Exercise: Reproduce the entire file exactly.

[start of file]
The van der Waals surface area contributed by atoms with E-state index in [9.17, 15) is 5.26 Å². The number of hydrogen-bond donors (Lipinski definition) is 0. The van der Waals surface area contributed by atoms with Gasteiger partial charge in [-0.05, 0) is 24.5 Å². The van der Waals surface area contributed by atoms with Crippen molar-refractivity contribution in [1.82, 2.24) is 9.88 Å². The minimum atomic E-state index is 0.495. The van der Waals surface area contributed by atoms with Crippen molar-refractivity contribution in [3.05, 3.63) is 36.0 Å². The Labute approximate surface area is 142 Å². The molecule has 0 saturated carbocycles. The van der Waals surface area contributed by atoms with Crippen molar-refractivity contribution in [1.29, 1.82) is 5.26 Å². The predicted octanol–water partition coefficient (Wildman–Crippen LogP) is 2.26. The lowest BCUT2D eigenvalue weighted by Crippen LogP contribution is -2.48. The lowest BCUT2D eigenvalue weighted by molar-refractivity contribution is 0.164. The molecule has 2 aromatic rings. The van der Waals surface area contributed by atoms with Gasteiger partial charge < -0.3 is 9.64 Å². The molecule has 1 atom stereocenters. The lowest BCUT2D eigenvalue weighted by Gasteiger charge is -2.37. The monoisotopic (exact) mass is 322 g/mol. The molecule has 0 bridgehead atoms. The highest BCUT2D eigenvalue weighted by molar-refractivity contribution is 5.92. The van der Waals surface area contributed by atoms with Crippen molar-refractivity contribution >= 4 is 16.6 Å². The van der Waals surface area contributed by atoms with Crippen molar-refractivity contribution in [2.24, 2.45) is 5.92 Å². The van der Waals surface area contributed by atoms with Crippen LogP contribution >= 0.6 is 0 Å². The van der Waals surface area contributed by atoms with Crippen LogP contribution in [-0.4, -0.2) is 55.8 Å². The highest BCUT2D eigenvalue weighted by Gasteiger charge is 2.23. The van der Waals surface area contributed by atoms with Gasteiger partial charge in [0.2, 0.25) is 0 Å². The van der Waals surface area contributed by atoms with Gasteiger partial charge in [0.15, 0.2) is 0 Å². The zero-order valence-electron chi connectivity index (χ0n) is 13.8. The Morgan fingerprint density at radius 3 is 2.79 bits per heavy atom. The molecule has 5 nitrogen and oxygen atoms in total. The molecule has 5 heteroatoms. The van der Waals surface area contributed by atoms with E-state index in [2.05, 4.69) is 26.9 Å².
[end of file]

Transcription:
The van der Waals surface area contributed by atoms with E-state index in [9.17, 15) is 5.26 Å². The number of hydrogen-bond donors (Lipinski definition) is 0. The van der Waals surface area contributed by atoms with Gasteiger partial charge in [-0.05, 0) is 24.5 Å². The van der Waals surface area contributed by atoms with Crippen molar-refractivity contribution in [1.82, 2.24) is 9.88 Å². The minimum atomic E-state index is 0.495. The van der Waals surface area contributed by atoms with Crippen molar-refractivity contribution in [3.05, 3.63) is 36.0 Å². The Labute approximate surface area is 142 Å². The molecule has 0 saturated carbocycles. The van der Waals surface area contributed by atoms with Crippen molar-refractivity contribution in [1.29, 1.82) is 5.26 Å². The predicted octanol–water partition coefficient (Wildman–Crippen LogP) is 2.26. The lowest BCUT2D eigenvalue weighted by Crippen LogP contribution is -2.48. The lowest BCUT2D eigenvalue weighted by molar-refractivity contribution is 0.164. The molecule has 2 aromatic rings. The van der Waals surface area contributed by atoms with Gasteiger partial charge < -0.3 is 9.64 Å². The molecule has 1 atom stereocenters. The lowest BCUT2D eigenvalue weighted by Gasteiger charge is -2.37. The monoisotopic (exact) mass is 322 g/mol. The molecule has 0 bridgehead atoms. The highest BCUT2D eigenvalue weighted by molar-refractivity contribution is 5.92. The van der Waals surface area contributed by atoms with Crippen molar-refractivity contribution >= 4 is 16.6 Å². The van der Waals surface area contributed by atoms with Crippen molar-refractivity contribution in [2.24, 2.45) is 5.92 Å². The van der Waals surface area contributed by atoms with Crippen LogP contribution >= 0.6 is 0 Å². The van der Waals surface area contributed by atoms with Crippen LogP contribution in [-0.4, -0.2) is 55.8 Å². The highest BCUT2D eigenvalue weighted by Gasteiger charge is 2.23. The van der Waals surface area contributed by atoms with Gasteiger partial charge in [0.2, 0.25) is 0 Å². The van der Waals surface area contributed by atoms with Gasteiger partial charge in [0.15, 0.2) is 0 Å². The zero-order valence-electron chi connectivity index (χ0n) is 13.8. The Morgan fingerprint density at radius 3 is 2.79 bits per heavy atom. The molecule has 5 nitrogen and oxygen atoms in total. The molecule has 5 heteroatoms. The van der Waals surface area contributed by atoms with E-state index in [2.05, 4.69) is 26.9 Å².